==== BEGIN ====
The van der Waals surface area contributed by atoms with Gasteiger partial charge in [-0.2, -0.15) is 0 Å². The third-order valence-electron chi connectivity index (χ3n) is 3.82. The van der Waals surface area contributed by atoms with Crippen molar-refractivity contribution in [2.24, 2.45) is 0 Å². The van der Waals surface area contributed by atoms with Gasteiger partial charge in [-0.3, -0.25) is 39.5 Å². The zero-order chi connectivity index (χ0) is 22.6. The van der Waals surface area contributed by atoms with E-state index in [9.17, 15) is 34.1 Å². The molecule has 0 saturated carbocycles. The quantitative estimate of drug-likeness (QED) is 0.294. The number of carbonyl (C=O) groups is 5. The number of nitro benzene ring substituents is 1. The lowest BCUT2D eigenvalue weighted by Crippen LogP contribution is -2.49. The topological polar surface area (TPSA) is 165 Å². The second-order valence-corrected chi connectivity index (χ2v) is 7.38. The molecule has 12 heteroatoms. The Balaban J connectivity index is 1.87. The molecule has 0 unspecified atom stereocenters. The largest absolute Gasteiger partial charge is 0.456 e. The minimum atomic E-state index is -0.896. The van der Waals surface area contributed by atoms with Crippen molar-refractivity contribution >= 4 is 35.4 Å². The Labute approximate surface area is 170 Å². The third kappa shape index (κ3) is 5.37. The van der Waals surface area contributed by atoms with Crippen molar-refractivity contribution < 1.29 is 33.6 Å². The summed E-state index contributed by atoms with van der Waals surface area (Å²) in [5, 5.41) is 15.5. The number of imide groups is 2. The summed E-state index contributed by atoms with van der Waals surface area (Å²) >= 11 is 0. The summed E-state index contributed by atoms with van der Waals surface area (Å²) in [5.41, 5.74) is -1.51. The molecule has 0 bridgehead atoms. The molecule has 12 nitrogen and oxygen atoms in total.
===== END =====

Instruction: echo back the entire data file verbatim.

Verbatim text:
The van der Waals surface area contributed by atoms with Gasteiger partial charge in [-0.2, -0.15) is 0 Å². The third-order valence-electron chi connectivity index (χ3n) is 3.82. The van der Waals surface area contributed by atoms with Crippen molar-refractivity contribution in [2.24, 2.45) is 0 Å². The van der Waals surface area contributed by atoms with Gasteiger partial charge in [-0.3, -0.25) is 39.5 Å². The zero-order chi connectivity index (χ0) is 22.6. The van der Waals surface area contributed by atoms with E-state index in [9.17, 15) is 34.1 Å². The molecule has 0 saturated carbocycles. The quantitative estimate of drug-likeness (QED) is 0.294. The number of carbonyl (C=O) groups is 5. The number of nitro benzene ring substituents is 1. The lowest BCUT2D eigenvalue weighted by Crippen LogP contribution is -2.49. The topological polar surface area (TPSA) is 165 Å². The second-order valence-corrected chi connectivity index (χ2v) is 7.38. The molecule has 12 heteroatoms. The Balaban J connectivity index is 1.87. The molecule has 0 unspecified atom stereocenters. The largest absolute Gasteiger partial charge is 0.456 e. The minimum atomic E-state index is -0.896. The van der Waals surface area contributed by atoms with Crippen molar-refractivity contribution >= 4 is 35.4 Å². The Labute approximate surface area is 170 Å². The third kappa shape index (κ3) is 5.37. The van der Waals surface area contributed by atoms with Crippen molar-refractivity contribution < 1.29 is 33.6 Å². The summed E-state index contributed by atoms with van der Waals surface area (Å²) in [5, 5.41) is 15.5. The number of imide groups is 2. The summed E-state index contributed by atoms with van der Waals surface area (Å²) >= 11 is 0. The summed E-state index contributed by atoms with van der Waals surface area (Å²) in [5.41, 5.74) is -1.51. The molecule has 0 bridgehead atoms. The molecule has 12 nitrogen and oxygen atoms in total.